Orange cones remain positioned on the Fills as part of a temporary control measure the village of Islamorada implemented upon securing state approval to manage the three small islands connecting Upper and Lower Matecumbe Keys. 

With the village council’s approval of an engineering firm, another step was recently taken toward implementing long-term maintenance solutions to curb safety issues and chaos that once plagued the area.

In a 5-0 vote during a March 18 meeting, village council members approved CPH Inc. to assist the village in creating a master plan for property that’s owned by the Florida Department of Transportation and state Department of Environmental Protection. It’s currently subleased to the village to manage and maintain per a pair of five-year agreements with the state in 2019 for the Indian Key boat ramp, owned by DEP, and property on the Fills owned by FDOT. 

While authorized to control parking and access, the village is also required to submit a management plan for each agency’s approval. A request for proposals for an engineering firm went out in January with three responses. An evaluation committee composed of the acting village manager, public works director, assistant to public works director and environmental resources manager recommended CPH Inc. at a cost proposal of $55,000. 

Cars park at the Fills in Islamorada on March 22. DAVID GROSS/Contributed

Last July, the former village council approved installing an estimated $322,000 cable barrier system to delineate parking areas while protecting grassy areas to keep vehicles from parking on the Overseas Highway. A preliminary Fills master plan was also created with a list of 14 elements, such as information signs and a permanent boat ramp, additional landscaping and bathrooms, for future consideration by FDOT.

An adopted fiscal year 2020-21 budget for the capital projects fund included $350,000 for Fills master plan engineering and construction costs. 

Councilman David Webb’s concerns surrounding the Fills were relayed to the dais and staff before approval. He said the area doesn’t provide access as a park should. In addition, he noted that the boat ramp on the Fills “isn’t really a boat ramp.” Webb went on to ask A.J. Engelmeyer, public works director, if the resolution before the dais would memorialize the 14 items listed within the preliminary plan. Engelmeyer said the proposed elements can be modified at the council’s discretion. 

“The main key points (to the plan) were the delineated parking and the cable barrier,” Engelmeyer said. “This is purely approval to work with the engineer to create a master plan.”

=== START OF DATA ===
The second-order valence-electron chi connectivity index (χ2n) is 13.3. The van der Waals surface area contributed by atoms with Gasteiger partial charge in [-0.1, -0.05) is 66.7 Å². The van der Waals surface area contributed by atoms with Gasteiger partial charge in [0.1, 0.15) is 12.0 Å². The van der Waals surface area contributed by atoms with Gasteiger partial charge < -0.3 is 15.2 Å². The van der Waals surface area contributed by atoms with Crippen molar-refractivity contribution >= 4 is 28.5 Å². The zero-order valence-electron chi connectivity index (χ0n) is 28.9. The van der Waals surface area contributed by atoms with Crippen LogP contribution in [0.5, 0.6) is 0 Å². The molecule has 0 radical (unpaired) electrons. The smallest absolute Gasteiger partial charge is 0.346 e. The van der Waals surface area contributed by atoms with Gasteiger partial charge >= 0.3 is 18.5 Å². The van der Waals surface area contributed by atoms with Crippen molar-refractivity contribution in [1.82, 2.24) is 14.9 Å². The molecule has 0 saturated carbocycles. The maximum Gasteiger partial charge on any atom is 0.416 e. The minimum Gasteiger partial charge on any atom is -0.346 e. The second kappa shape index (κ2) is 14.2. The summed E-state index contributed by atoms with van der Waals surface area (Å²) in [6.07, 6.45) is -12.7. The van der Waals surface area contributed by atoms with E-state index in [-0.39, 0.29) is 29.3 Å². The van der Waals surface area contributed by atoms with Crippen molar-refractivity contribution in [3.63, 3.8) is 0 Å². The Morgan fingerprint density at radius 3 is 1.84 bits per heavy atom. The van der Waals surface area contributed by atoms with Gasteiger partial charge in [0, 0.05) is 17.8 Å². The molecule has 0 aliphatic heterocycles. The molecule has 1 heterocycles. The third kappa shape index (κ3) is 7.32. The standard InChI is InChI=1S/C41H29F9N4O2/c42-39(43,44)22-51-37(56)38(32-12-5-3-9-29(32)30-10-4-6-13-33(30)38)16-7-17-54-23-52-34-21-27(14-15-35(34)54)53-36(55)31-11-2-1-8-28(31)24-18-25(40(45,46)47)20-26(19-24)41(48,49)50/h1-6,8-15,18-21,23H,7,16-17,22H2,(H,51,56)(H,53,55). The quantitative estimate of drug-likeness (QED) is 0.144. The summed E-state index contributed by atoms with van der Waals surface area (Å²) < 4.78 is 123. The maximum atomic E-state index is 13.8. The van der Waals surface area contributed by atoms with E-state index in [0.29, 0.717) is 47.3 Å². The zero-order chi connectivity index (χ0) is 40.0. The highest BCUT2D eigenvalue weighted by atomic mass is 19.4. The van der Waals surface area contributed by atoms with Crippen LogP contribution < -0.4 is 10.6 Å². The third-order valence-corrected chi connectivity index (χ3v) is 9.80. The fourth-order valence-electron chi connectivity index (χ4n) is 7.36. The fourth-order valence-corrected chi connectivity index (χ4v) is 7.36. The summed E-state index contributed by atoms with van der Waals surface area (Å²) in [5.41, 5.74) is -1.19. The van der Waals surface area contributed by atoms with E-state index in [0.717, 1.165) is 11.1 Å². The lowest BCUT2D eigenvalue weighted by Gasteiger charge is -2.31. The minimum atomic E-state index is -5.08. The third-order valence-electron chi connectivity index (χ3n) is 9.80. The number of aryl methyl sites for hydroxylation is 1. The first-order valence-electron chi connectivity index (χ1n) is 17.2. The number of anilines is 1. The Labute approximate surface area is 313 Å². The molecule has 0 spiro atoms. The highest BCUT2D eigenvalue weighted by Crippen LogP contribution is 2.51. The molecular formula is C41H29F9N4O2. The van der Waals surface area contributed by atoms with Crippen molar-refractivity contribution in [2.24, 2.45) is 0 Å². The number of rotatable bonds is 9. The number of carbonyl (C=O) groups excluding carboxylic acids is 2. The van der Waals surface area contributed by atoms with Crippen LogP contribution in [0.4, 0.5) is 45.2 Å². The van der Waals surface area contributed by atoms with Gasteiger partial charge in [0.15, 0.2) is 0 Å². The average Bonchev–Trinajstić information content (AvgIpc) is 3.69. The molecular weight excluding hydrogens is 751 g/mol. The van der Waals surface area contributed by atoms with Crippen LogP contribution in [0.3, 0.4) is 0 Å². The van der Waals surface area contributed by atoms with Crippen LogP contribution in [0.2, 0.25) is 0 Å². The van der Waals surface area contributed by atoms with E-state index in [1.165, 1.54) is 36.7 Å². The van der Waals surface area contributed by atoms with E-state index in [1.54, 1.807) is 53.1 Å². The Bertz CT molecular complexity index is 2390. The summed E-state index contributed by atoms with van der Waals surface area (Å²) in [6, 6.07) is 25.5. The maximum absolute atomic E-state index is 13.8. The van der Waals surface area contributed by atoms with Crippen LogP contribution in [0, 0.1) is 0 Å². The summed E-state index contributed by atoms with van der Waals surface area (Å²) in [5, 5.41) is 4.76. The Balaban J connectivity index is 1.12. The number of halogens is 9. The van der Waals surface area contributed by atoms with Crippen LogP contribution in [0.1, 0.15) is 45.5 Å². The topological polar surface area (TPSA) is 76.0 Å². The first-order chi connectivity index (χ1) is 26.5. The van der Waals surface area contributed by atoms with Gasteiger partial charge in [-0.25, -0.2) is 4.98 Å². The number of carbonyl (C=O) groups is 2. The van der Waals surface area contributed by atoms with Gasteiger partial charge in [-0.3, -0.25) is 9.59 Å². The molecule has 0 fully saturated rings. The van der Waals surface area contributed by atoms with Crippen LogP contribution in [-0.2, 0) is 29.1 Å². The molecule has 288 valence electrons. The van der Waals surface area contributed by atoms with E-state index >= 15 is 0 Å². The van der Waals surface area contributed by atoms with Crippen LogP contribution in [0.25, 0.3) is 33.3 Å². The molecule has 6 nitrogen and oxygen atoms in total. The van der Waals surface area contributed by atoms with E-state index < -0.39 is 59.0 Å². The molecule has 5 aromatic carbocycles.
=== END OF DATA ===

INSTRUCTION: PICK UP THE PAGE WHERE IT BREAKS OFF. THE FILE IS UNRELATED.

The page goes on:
Webb said he would like the council to review the list of items the former council proposed in the Fills management plan. He also noted that he’d like to revisit FDOT’s original plan of spending just north of $1 million to fence the Fills. 

“It’s incredibly unacceptable, to me, to have a ‘make-believe park’ on a federal highway with high speeds, people trying to pass on the bridge, people trying to pull boats down there and pull on the side of the road on a tiny little parking space and have our village employees tasked with policing and cleaning up the incredible mess that’s left behind,” he said. “I don’t think it’s suitable geographically for a real park. There’s a very strong argument to have some kind of access at some points that we should look at.”

Acting Village Manager Maria Bassett said gaining better management of the Fills and the visitors who frequent the area is the whole point behind creating a master plan. Bassett said the engineering firm will look to have two meetings with the council members to discuss the plan. 

“We’re just trying to have staff better manage the area, and this is the first step in that direction,” she said. 

Councilman Mark Gregg said the idea is to keep activities on the Fills simple, safe and functional. 

Barricades and cones remain on the Fills in Islamorada. DAVID GROSS/Keys Weekly

“It’s not a park. It’s a right of way,” he said. “Safety is a concern.” 

Construction crews recently completed restoration and strengthening of the shoreline along the Fills from damage during Hurricane Irma in 2017. The state-funded project that’s restored the shoreline up and down the Keys also restored the sea wall at the Fills.

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